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Undergraduate Research in ERE

The following projects are representative of the types of research in which undergraduate students engage with faculty in the Department of Environmental Resources Engineering. Projects are often undertaken through enrollment in a research methods course, and occasionally provide funded support. Products include the spectrum of project reports, oral presentations, poster display and published papers. Each year, the Department promotes student participation in the College's Spotlight on Student Research & Outreach. Contact the Department or the project advisor for further information.

Hyporheic Exchange and the Effect of Stream Bed Topography. Utilizes hydraulic flume in the James M. Hassett Laboratory for the Study of Hydrology and Hydraulics to assess water fluxes across the water/sediment interface in stream beds. Dr. Ted Endreny.

Determination of Percolation Rates from Biosolids-amended Solvay Waste. Analyze data from 20 pan lysimeters installed at a willow-based evapotranspiration landfill cover demonstration project to determine the percolation component of the site water budget. Professor Doug Daley.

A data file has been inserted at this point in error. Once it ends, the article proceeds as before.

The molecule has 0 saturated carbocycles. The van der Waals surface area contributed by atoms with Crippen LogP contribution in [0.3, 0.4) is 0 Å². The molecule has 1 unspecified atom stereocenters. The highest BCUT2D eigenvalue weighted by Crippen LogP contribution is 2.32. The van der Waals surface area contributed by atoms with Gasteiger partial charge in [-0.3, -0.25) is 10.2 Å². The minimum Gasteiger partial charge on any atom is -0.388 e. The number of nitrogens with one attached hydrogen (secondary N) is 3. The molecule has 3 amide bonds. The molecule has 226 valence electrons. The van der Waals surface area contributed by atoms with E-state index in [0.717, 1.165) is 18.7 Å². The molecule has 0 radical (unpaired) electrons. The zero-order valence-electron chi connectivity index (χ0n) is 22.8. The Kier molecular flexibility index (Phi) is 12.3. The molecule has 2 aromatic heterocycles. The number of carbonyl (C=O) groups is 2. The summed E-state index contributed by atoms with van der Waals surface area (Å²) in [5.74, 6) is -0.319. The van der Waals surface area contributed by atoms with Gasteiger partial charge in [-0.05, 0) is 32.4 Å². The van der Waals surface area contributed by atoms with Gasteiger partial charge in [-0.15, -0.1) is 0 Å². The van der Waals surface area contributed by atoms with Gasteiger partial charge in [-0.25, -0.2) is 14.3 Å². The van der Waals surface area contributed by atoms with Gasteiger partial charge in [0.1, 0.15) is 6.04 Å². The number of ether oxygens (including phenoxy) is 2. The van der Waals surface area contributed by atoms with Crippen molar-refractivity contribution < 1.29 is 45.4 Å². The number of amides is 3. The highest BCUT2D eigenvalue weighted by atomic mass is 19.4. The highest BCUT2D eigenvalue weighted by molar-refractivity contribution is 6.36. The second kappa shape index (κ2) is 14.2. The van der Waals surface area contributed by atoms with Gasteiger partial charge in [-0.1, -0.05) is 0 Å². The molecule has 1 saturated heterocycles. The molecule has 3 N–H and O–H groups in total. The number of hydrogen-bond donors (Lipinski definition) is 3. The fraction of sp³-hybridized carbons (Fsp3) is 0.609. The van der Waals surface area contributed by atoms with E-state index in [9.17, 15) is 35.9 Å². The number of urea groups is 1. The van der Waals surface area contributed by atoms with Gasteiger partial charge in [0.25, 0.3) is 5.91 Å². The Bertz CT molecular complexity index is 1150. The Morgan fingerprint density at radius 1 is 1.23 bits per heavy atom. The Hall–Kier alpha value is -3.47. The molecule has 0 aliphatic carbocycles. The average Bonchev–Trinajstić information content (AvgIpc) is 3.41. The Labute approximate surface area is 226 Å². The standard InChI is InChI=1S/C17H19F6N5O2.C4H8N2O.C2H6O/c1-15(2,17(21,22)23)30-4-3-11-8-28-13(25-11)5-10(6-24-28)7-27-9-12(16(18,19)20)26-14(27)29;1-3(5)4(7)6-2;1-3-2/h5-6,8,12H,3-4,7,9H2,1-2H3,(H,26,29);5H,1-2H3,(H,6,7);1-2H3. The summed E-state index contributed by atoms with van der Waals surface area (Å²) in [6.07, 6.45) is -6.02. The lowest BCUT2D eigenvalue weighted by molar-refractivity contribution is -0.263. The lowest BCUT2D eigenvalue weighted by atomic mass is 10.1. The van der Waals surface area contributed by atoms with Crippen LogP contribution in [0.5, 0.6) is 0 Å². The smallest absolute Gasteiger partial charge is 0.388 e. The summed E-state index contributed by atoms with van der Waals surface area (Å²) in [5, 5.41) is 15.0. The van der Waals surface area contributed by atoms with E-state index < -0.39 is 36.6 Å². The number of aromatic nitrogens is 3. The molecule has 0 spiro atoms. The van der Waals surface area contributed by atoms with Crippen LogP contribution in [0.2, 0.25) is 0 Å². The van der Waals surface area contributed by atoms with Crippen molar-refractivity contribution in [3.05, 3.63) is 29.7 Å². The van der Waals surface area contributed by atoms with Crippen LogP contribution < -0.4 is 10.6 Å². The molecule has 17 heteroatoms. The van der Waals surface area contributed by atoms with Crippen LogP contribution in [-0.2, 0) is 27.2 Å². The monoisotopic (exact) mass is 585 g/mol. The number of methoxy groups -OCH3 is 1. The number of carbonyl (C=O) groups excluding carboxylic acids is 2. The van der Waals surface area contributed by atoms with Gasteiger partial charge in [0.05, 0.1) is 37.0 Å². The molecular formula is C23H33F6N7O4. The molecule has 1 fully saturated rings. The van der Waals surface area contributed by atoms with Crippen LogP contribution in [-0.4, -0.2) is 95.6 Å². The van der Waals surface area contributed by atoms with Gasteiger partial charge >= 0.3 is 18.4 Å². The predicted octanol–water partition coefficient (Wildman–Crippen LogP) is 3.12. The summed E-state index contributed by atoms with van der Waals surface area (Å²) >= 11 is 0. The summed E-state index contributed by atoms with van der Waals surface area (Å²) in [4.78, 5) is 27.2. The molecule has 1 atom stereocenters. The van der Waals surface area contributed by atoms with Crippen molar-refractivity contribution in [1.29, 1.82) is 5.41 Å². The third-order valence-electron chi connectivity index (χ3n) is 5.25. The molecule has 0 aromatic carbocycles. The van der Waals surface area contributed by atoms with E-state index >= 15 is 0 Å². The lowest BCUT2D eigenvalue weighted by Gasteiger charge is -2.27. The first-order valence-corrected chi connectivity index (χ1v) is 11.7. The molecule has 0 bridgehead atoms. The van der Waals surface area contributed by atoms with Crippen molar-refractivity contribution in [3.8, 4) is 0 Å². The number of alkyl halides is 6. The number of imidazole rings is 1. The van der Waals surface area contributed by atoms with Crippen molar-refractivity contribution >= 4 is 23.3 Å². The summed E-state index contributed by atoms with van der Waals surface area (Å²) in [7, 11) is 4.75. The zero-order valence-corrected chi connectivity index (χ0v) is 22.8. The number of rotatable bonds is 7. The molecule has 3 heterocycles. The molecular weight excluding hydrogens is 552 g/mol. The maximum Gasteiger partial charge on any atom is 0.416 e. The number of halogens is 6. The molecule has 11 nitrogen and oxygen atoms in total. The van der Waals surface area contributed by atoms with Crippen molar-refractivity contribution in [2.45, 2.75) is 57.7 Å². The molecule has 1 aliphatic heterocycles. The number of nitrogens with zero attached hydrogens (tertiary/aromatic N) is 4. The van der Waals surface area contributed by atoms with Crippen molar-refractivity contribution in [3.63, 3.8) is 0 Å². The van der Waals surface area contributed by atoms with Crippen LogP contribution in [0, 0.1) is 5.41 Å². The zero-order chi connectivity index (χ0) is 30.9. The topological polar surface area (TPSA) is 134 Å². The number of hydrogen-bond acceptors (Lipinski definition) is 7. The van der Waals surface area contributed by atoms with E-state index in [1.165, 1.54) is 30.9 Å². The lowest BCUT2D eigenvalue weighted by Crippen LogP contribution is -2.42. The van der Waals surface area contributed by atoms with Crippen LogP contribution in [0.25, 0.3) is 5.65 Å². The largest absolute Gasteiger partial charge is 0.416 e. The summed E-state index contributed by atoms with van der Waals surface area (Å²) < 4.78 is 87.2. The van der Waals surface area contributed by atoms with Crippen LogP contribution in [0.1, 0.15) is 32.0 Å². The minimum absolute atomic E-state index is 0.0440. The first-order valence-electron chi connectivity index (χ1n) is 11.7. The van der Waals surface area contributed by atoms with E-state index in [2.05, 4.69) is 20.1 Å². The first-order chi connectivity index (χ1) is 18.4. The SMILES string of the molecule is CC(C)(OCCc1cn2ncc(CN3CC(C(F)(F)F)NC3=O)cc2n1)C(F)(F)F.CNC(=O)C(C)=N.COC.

Development of a Water Budget for a Rain Garden. Analyze roof drainage flow data into/from a rain garden on the SUNY ESF campus to determine performance characteristics such as retention time, ET rate, percolation rate. Professor Doug Daley.

Analysis of Lead Distribution in Rain Garden Soils receiving Roof Drainage. Using portable XRF, determine lateral and vertical distribution of lead in rain garden soils that can be attributed to wash-off of atmospheric deposition on roof surfaces. Professor Doug Daley.

Detection and Prediction of Invasive Insects in the Northeastern United States and Canada. Prepare an annotated bibliography of published literature regarding use of remote sensing techniques to detect the presence and/or effects of invasive insects such as the emerald ash borer, Asian longhorn beetle, hemlock woolly adelgid, and Sirex woodwasp. Dr. Lindi Quackenbush.

Spatial analysis of extreme climatic events using NASA-derived products. This NASA-sponsored project focused on geographic analysis of land surface temperatures as measured by satellite sensors. The goal is to understand extreme climatic changes (e.g. repeated temperatures above expected averages) and their associated spatial and temporal extents. Dr. Giorgos Mountrakis.

Solids-liquid Separation of Digested Dairy Manure. Design and construction of 2 biofilters and 2 constructed wetlands and construction and operation of 6 pebble filters supporting research evaluating treatment effectiveness applied to dairy farm digester waste stream. Dr. Wendong Tao.

Composting of Thickened Dairy Manure. Designed, constructed and operated a composter for treatment of thickened dairy manure to determine process efficiency based on temperature and water content. Dr. Wendong Tao.